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Justice reiterates opposition to federal shield bill

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NEWS MEDIA UPDATE   ·   WASHINGTON, D.C.

NEWS MEDIA UPDATE   ·   WASHINGTON, D.C.   ·   Copyright/Intellectual Property   ·   June 22, 2006


Justice reiterates opposition to federal shield bill

  • In a letter to the Senate Judiciary Committee chairman, the Department of Justice says there is no need for a reporter’s privilege but stops short of a veto threat.

June 22, 2006  ·   The Department of Justice sent a nine-page letter to the Senate Judiciary Committee chairman publicly opposing for the second time in eight months the proposed reporter’s privilege bill currently before the committee.

“No one ever expected the department to do anything but oppose,” said Kurt Wimmer, a media attorney at Covington & Burling who has provided advice on various proposed shield bills. “But the really crucial thing about this letter, this is the important element that is between the lines, the letter does not contain a veto threat. The fact that the letter doesn’t say, ‘We will recommend that the president veto this legislation,’ is truly significant.”

The “Free Flow of Information Act of 2006,” S. 2831, would create a privilege allowing journalists, in certain situations, to protect themselves in federal court from the compelled disclosure of the identity of confidential sources.

Assistant Attorney General William Moschella said in the letter sent Tuesday to Senate Judiciary Committee Chairman Arlen Specter (R-Pa.) that in the past 14 years, the Department of Justice has used its subpoena power to “obtain source information” only 12 times, a number cited by U.S. Attorney Chuck Rosenberg in his October testimony before the Senate Judiciary Committee.

That number is contradicted by the Justice Department’s own numbers. In a November 2001 letter from Assistant Attorney General Daniel Bryant to Sen. Charles Grassley (R-Iowa), Bryant wrote that between 1991 and 2001, the Justice Department issued 88 subpoenas to the media, 17 of which sought the identity of confidential sources.

Since Rosenberg testified in October, there have been at least two subpoenas from U.S. attorneys seeking the identity of confidential sources from journalists. In May, federal prosecutors subpoenaed Lance Williams and Mark Fainaru-Wada, the San Francisco Chronicle reporters who reported about the federal grand jury investigation of Bay Area Laboratory Cooperative (BALCO).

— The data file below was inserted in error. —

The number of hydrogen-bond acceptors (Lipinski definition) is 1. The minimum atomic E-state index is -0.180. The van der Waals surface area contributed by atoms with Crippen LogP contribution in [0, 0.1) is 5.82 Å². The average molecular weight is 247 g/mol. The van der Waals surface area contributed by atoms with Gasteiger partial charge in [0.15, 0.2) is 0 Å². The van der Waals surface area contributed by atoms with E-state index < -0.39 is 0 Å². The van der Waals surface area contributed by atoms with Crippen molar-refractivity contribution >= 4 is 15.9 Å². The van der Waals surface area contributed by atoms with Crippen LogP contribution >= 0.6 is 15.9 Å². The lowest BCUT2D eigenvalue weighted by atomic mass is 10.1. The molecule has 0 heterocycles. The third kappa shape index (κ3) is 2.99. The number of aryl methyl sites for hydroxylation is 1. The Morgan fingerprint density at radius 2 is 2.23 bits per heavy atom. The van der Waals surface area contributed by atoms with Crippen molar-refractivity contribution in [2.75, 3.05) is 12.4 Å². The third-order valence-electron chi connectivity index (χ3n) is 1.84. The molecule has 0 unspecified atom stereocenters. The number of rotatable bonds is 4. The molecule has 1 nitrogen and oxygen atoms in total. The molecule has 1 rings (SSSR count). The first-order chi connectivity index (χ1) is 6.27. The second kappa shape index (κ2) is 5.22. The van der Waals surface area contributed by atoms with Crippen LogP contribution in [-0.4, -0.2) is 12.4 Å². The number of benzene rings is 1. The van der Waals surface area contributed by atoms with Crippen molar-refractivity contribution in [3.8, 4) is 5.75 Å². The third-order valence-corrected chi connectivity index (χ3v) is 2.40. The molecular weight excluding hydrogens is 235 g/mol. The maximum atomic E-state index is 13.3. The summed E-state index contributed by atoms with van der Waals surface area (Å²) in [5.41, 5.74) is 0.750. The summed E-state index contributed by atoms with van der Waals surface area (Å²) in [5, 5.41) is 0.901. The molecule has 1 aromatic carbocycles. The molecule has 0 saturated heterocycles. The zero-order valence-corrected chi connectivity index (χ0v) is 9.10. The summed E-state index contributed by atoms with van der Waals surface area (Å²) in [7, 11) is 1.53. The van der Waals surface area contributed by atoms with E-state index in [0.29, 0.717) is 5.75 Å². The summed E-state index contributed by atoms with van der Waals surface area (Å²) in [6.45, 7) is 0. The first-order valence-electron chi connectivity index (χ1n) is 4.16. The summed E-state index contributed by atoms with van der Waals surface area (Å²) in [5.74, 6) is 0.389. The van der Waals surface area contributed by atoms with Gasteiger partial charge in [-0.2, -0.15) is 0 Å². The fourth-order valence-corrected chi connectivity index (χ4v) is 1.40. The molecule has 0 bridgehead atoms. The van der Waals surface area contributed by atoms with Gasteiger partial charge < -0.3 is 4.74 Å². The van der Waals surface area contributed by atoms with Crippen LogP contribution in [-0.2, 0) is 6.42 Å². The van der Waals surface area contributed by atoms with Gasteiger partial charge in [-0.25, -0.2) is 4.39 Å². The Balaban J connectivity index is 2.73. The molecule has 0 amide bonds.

“This notion that they’ve only issued 12 subpoenas — that’s just false,” Wimmer said. “In addition, some of the subpoenas — the federal grand jury ones — are secret, so you can’t say if there even was a subpoena. We’ve had a meeting with the people who process requests for subpoenas to the media under the [Justice Department’s] guidelines, and unless there are rogue U.S. attorneys who are ignoring the guidelines, they have central information on how many subpoenas are being issued, and the numbers they give just cannot be right.”

Moschella also wrote that the Justice Department has constitutional concerns about creating a privilege when the U.S. Supreme Court in 1972’s Branzburg v. Hayes declined to find a privilege. But the letter ignores the fact that in Branzburg, the Court specifically invited Congress to create a privilege.

The Justice Department also contends that the definition of a “journalist”does “not exclude the agents and media outlets of hostile foreign entities.” Under their reading of the bill, reporters for Al-Manar TV, the media outlet of the terrorist organization Hezbollah and named a “specially designated global terrorist” by the State Department, would be protected from revealing their confidential sources.

Such a reading of the bill assumes that federal courts cannot tell a professional journalist from a terrorist, Wimmer said. The definition of a journalist in the shield bill also would prevent terrorist groups such as Al-Manar from being labeled as journalists, according to Wimmer.

The Justice Department also objected to a section of the bill which would require the government to prove by “clear and convincing evidence” that compelled disclosure of a confidential source is necessary to prevent harm to national security and that disclosure clearly outweighs the public interest in the free flow of information. “The conditions this provision requires the Government to satisfy in order to obtain information critical to national security place impermissible burdens on the constitutional responsibilities of the President and the Executive branch,” Moschella wrote.

Wimmer contends that the argument seems to assert that presidential power can never be limited by statute, which would make such laws as even the USA PATRIOT Act unconstitutional.

The department also expressed concerns that the bill might weaken a criminal defendant’s fair trial rights under the Sixth Amendment and found problems with each of the bill’s other major provisions.

Despite the department’s harsh criticism of the bill, Wimmer hopes that the letter will not end the debate.

“It really is a balancing bill now, so we’re hoping that the department’s letter will not stop too many senators from giving up on the bill,” he said.

In addition to Specter, the bill’s other sponsors are Sens. Richard Lugar (R-Ind.), Christopher Dodd (D-Conn.), Lindsey Graham (R-S.C.) and Charles Schumer (D-N.Y).

(S. 2831 (Free Flow of Information Act of 2006))CM

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